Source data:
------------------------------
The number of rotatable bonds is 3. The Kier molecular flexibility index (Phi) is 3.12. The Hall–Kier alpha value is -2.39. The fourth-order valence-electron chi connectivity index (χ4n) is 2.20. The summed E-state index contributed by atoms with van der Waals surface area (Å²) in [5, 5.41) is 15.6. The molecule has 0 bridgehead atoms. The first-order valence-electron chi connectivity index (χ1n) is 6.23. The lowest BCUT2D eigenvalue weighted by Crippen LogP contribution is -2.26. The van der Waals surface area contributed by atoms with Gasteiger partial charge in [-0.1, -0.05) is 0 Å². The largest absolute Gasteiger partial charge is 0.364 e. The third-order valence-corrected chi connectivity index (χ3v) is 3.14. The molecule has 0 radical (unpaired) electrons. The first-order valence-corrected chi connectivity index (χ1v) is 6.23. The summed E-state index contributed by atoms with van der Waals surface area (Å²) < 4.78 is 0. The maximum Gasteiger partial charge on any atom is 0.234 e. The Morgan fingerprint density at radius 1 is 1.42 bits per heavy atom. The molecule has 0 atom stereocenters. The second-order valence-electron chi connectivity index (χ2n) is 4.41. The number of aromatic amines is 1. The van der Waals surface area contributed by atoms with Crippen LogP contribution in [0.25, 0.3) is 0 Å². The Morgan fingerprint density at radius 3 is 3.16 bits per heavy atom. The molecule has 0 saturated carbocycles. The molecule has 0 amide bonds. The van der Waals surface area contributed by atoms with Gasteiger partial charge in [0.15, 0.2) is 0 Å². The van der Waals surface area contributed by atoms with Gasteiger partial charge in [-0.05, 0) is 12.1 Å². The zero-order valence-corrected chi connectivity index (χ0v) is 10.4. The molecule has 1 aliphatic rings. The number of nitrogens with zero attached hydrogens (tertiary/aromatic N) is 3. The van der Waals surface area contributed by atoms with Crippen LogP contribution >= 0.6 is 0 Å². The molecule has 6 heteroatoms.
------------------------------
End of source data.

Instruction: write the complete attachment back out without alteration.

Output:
The number of rotatable bonds is 3. The Kier molecular flexibility index (Phi) is 3.12. The Hall–Kier alpha value is -2.39. The fourth-order valence-electron chi connectivity index (χ4n) is 2.20. The summed E-state index contributed by atoms with van der Waals surface area (Å²) in [5, 5.41) is 15.6. The molecule has 0 bridgehead atoms. The first-order valence-electron chi connectivity index (χ1n) is 6.23. The lowest BCUT2D eigenvalue weighted by Crippen LogP contribution is -2.26. The van der Waals surface area contributed by atoms with Gasteiger partial charge in [-0.1, -0.05) is 0 Å². The largest absolute Gasteiger partial charge is 0.364 e. The third-order valence-corrected chi connectivity index (χ3v) is 3.14. The molecule has 0 radical (unpaired) electrons. The first-order valence-corrected chi connectivity index (χ1v) is 6.23. The summed E-state index contributed by atoms with van der Waals surface area (Å²) < 4.78 is 0. The maximum Gasteiger partial charge on any atom is 0.234 e. The Morgan fingerprint density at radius 1 is 1.42 bits per heavy atom. The molecule has 0 atom stereocenters. The second-order valence-electron chi connectivity index (χ2n) is 4.41. The number of aromatic amines is 1. The van der Waals surface area contributed by atoms with Crippen LogP contribution in [0.25, 0.3) is 0 Å². The Morgan fingerprint density at radius 3 is 3.16 bits per heavy atom. The molecule has 0 saturated carbocycles. The molecule has 0 amide bonds. The van der Waals surface area contributed by atoms with Gasteiger partial charge in [0.15, 0.2) is 0 Å². The van der Waals surface area contributed by atoms with Gasteiger partial charge in [-0.05, 0) is 12.1 Å². The zero-order valence-corrected chi connectivity index (χ0v) is 10.4. The molecule has 1 aliphatic rings. The number of nitrogens with zero attached hydrogens (tertiary/aromatic N) is 3. The van der Waals surface area contributed by atoms with Crippen LogP contribution >= 0.6 is 0 Å². The molecule has 6 heteroatoms.